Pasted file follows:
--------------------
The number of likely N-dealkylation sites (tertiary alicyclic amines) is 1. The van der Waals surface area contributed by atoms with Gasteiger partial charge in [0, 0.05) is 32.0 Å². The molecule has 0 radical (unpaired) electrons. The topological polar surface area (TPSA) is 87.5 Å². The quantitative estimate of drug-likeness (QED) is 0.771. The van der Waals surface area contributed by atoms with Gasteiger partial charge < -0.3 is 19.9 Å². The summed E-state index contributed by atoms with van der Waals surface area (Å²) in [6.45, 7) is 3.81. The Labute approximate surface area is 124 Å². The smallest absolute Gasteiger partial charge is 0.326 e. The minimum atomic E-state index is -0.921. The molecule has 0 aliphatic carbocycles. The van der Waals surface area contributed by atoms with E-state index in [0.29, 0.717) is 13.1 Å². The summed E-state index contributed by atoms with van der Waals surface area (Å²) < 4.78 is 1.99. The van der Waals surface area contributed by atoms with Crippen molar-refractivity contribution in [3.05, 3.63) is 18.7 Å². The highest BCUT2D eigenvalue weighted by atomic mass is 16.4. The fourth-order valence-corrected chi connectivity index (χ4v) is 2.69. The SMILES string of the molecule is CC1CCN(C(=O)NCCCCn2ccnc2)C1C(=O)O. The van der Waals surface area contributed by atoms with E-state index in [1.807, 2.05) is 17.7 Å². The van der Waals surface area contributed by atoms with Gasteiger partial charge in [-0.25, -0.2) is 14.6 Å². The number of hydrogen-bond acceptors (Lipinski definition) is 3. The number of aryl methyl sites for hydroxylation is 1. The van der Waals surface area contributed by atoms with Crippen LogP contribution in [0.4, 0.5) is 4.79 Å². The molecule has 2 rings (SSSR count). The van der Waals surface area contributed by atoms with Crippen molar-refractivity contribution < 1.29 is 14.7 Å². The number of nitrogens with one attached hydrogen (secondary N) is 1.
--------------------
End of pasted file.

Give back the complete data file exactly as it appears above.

The number of likely N-dealkylation sites (tertiary alicyclic amines) is 1. The van der Waals surface area contributed by atoms with Gasteiger partial charge in [0, 0.05) is 32.0 Å². The molecule has 0 radical (unpaired) electrons. The topological polar surface area (TPSA) is 87.5 Å². The quantitative estimate of drug-likeness (QED) is 0.771. The van der Waals surface area contributed by atoms with Gasteiger partial charge < -0.3 is 19.9 Å². The summed E-state index contributed by atoms with van der Waals surface area (Å²) in [6.45, 7) is 3.81. The Labute approximate surface area is 124 Å². The smallest absolute Gasteiger partial charge is 0.326 e. The minimum atomic E-state index is -0.921. The molecule has 0 aliphatic carbocycles. The van der Waals surface area contributed by atoms with E-state index in [0.29, 0.717) is 13.1 Å². The summed E-state index contributed by atoms with van der Waals surface area (Å²) < 4.78 is 1.99. The van der Waals surface area contributed by atoms with Crippen molar-refractivity contribution in [3.05, 3.63) is 18.7 Å². The highest BCUT2D eigenvalue weighted by atomic mass is 16.4. The fourth-order valence-corrected chi connectivity index (χ4v) is 2.69. The SMILES string of the molecule is CC1CCN(C(=O)NCCCCn2ccnc2)C1C(=O)O. The van der Waals surface area contributed by atoms with E-state index in [1.807, 2.05) is 17.7 Å². The van der Waals surface area contributed by atoms with Gasteiger partial charge in [-0.25, -0.2) is 14.6 Å². The number of hydrogen-bond acceptors (Lipinski definition) is 3. The number of aryl methyl sites for hydroxylation is 1. The van der Waals surface area contributed by atoms with Crippen LogP contribution in [0.4, 0.5) is 4.79 Å². The molecule has 2 rings (SSSR count). The van der Waals surface area contributed by atoms with Crippen molar-refractivity contribution < 1.29 is 14.7 Å². The number of nitrogens with one attached hydrogen (secondary N) is 1.